Leading article

Intimidation of asylum seekers is unacceptable

There will be growing fears that the latest arson attack on a hotel close to the border in Co Leitrim is part of a sinister and coordinated campaign against centres linked to asylum seekers.

Reports that some form of incendiary device may have been placed in the Shannon Key West hotel in the village of Rooskey are particularly alarming and it is clear that only the prompt response of two security personnel and a supervisor prevented much more serious consequences.

A senior Garda officer said yesterday he believed the perpetrators had arrived in the area some days in advance before breaking into the business late on Monday and attempting to start a fire.

The emergency services had to be called to another outbreak five week ago at the same building which is intended to become a reception centre for asylum seekers.

It will be recalled that, less than three months ago, another border hotel, this time in the Donegal village of Moville, suffered extensive damage when it was targeted in very similar circumstances.

The owner of the Caiseal Mara, who lived in the premises, had to be treated for smoke inhalation after escaping, with another senior Garda officer saying that the victim had been fortunate not to be killed.

Telephone threats had previously been made to the proprietor, and a brick was thrown through the windscreen of a car belonging to a security guard at the same location a week later, with plans to prepare the complex for the arrival of a group of refugees subsequently placed on hold.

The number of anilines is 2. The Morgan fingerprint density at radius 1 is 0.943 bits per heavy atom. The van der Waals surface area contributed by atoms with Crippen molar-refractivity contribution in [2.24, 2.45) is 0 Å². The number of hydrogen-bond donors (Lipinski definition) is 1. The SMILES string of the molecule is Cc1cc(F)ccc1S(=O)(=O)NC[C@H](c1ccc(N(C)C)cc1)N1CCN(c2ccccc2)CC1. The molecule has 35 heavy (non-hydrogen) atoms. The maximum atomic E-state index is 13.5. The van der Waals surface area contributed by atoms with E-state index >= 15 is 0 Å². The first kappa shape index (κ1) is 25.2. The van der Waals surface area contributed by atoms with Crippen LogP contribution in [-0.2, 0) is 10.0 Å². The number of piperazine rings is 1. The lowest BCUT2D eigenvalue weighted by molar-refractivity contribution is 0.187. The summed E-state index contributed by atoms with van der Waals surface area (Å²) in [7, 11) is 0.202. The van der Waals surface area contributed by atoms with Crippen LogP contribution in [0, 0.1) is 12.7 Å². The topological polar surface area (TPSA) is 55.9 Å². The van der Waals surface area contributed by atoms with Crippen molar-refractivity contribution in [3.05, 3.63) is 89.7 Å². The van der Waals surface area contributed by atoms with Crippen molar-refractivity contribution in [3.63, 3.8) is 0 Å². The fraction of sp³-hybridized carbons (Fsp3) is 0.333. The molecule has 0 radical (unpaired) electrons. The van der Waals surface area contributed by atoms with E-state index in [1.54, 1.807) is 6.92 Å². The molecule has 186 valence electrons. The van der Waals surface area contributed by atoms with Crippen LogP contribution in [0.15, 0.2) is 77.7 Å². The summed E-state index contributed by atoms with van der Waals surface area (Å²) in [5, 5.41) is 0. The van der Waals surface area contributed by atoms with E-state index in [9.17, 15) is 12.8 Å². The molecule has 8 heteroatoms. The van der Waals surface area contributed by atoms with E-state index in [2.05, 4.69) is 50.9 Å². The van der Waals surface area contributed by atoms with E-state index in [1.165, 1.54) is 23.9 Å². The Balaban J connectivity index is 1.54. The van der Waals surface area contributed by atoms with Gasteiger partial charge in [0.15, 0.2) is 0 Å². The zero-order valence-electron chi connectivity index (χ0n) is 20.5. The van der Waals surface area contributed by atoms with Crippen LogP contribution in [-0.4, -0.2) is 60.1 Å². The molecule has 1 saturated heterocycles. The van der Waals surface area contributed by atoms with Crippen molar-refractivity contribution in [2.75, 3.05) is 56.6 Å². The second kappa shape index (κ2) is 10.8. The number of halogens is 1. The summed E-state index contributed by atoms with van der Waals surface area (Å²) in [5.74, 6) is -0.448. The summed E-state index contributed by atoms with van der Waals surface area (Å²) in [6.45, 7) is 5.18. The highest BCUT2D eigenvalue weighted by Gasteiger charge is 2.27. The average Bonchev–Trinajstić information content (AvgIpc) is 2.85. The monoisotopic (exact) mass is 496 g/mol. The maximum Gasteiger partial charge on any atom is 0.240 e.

It all follows a classic pattern of blatant intimidation, first verbal and then physical, which cannot be accepted in any civilized society.

A relatively small number of families who have been forced to flee from war-torn countries like Syria have had their applications approved by the Irish authorities and are in the process of starting new lives here.

The total in percentage terms is lower than in other EU countries, and those who have already arrived have been successfully integrated into a range of areas.

It is important that the arrangements are the subject of detailed consultations with community representatives, but all the indications are that the vast majority of people across Ireland are ready to extend the hand of friendship to the newcomers.

Indeed, anyone who understands the history of Irish emigration down the centuries will appreciate how vital it is to welcome the displaced and the marginalised.

It is deeply sad when a small number of individuals in both urban and rural districts instead offer illogical responses which are rooted in racism and xenophobia.

If they go further, and turn to acts of violence, then it is essential that they are dealt with firmly by the judicial system.

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